I was pulled into a new world that day, a world I wanted to experience not as a passenger but as a pilot making my own way over that landscape. Strangely, flying brought me full circle, back to cycling: throughout my now-on-hiatus flying career, I rode to the airport, like a kid going plane-watching. But I would arrive, clean up as best I could, delve into books on flying, and clamber into a plane to cruise at 100 mph around the local mountains, over the ocean, across the plains, wherever I could get those wings to take me.
My early flight photos are a history of getting in shape, where I went from overweight pubescent to slender high school senior thanks in large part to the bike. Airplanes renewed my focus: learning to fly safely and smartly took discipline, attention to detail, careful examination of every part of the plane and flight plan. The bike may have been a vehicle, but it also freed me, both before and after those flights. I would ride to the airport alone and ride home alone, often making detours -- sometimes for an hour or more.
One favorite detour back home brought me to the opposite end of the runway from the FBO, I would take the long way to get there, slide off on the Civil Air Patrol's dirt road, and make my way to the west end, where I could sit in relative quiet and think through life, or maybe just take it all in. The 20-minute ride home never seemed like much, just a short jaunt back to load up on fuel and get ready for the next few hours, whatever they might hold.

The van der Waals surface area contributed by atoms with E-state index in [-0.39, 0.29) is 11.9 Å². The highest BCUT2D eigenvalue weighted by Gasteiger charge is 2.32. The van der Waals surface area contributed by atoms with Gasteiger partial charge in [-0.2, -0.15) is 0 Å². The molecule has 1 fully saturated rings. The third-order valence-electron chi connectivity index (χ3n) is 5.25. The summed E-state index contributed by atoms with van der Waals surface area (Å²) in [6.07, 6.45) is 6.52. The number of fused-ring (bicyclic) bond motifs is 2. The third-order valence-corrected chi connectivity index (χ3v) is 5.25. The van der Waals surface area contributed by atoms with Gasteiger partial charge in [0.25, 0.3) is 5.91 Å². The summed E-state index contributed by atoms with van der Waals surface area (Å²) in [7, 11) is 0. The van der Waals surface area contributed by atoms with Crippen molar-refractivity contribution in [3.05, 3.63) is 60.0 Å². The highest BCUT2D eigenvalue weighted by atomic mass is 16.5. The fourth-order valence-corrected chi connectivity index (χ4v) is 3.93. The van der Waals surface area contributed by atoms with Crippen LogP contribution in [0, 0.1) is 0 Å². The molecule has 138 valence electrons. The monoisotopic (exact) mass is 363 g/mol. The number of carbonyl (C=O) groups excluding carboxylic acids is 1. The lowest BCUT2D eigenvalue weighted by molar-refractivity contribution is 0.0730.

Strangely, looking back, I can't even remember when I did homework, though I clearly did it. I can't remember sitting alone and struggling through complex math problems, but it certainly happened. Then, as today, I probably solved most of my problems while riding somewhere, or running somewhere, or flying somewhere.
But none of that was "casual". It always seemed fast in some sense, either fast for being self-propelled or fast for being self-controlled, but never thrown-together with the destination the ultimate goal. That was the appeal. In the end, the trip itself was a potent stimulant.
We here at Mash|Spin are keen on history. This open discussion is calling for your favorite historically-themed podcast. Traits we love: good presentation, compelling content, and unique perspectives. Note that "history" can range from the grand (History of the Roman Empire) to the unusual (The Memory Palace). The podcast may be one that already ran its course or continues to produce.
We don't care, as long as you can point our waiting ears to it.
Mash out. Spin on.